A couple hints though:
1. Working knowledge of the C programming language (Standard C, not C++ or C# or Java or anything higher-level like that; Standard C where you have to deal with pointers and no object-orientation). This gives you access to the "language" that all the intimate details of Linux's core speaks. Oh, it also helps to have knowledge of the BSD Sockets interface, which all network-aware apps use to initiate/manage any communication involving networks.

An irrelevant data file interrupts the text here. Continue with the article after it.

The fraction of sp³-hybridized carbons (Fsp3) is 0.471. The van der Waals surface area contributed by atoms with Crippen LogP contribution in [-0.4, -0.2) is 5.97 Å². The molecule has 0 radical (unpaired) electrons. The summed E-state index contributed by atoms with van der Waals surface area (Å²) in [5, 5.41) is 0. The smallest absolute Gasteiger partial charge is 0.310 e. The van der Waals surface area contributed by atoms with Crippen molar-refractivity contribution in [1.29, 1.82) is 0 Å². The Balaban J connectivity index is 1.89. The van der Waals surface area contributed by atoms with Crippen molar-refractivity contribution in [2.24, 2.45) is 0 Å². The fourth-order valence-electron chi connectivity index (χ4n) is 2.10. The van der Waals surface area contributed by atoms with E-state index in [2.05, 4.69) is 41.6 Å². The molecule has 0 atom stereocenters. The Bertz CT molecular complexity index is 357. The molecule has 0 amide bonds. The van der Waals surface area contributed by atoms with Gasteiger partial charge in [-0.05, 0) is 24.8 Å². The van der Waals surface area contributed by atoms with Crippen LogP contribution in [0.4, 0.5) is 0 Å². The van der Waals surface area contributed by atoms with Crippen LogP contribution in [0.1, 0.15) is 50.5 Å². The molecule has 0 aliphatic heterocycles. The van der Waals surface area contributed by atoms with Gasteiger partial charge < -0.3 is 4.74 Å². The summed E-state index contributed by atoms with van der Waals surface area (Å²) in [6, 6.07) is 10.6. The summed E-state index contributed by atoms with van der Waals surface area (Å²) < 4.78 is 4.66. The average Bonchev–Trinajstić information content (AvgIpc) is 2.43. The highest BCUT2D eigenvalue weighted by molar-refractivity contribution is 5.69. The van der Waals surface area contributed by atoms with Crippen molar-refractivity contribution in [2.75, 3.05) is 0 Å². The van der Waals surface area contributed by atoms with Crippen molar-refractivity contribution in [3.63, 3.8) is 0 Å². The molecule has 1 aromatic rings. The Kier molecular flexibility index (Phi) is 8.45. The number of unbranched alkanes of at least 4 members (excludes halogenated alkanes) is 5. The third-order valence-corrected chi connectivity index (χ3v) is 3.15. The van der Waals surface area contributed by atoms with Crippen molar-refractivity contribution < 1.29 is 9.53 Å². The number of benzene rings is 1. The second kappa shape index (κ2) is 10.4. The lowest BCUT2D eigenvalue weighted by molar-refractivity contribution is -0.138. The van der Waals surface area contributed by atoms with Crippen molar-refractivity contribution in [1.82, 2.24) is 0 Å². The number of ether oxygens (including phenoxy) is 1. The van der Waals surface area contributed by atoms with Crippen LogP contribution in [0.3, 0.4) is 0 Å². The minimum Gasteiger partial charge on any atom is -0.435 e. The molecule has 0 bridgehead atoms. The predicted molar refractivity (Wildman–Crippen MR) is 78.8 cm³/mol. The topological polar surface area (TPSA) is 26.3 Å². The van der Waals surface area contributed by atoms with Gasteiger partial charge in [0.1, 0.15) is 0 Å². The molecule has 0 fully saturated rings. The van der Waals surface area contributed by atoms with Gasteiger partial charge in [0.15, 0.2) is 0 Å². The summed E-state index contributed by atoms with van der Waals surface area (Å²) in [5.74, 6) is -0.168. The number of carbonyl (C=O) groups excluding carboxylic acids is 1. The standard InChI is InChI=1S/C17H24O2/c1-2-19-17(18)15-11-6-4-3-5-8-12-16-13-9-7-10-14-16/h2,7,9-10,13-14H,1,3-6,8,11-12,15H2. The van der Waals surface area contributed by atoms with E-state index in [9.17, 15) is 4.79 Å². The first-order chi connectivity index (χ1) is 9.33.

2. Good knowledge of shell scripting
3. Master of the shell prompt, in general.
I don't think it's possible for a good Linux technician to troubleshoot a system without busting out a shell prompt.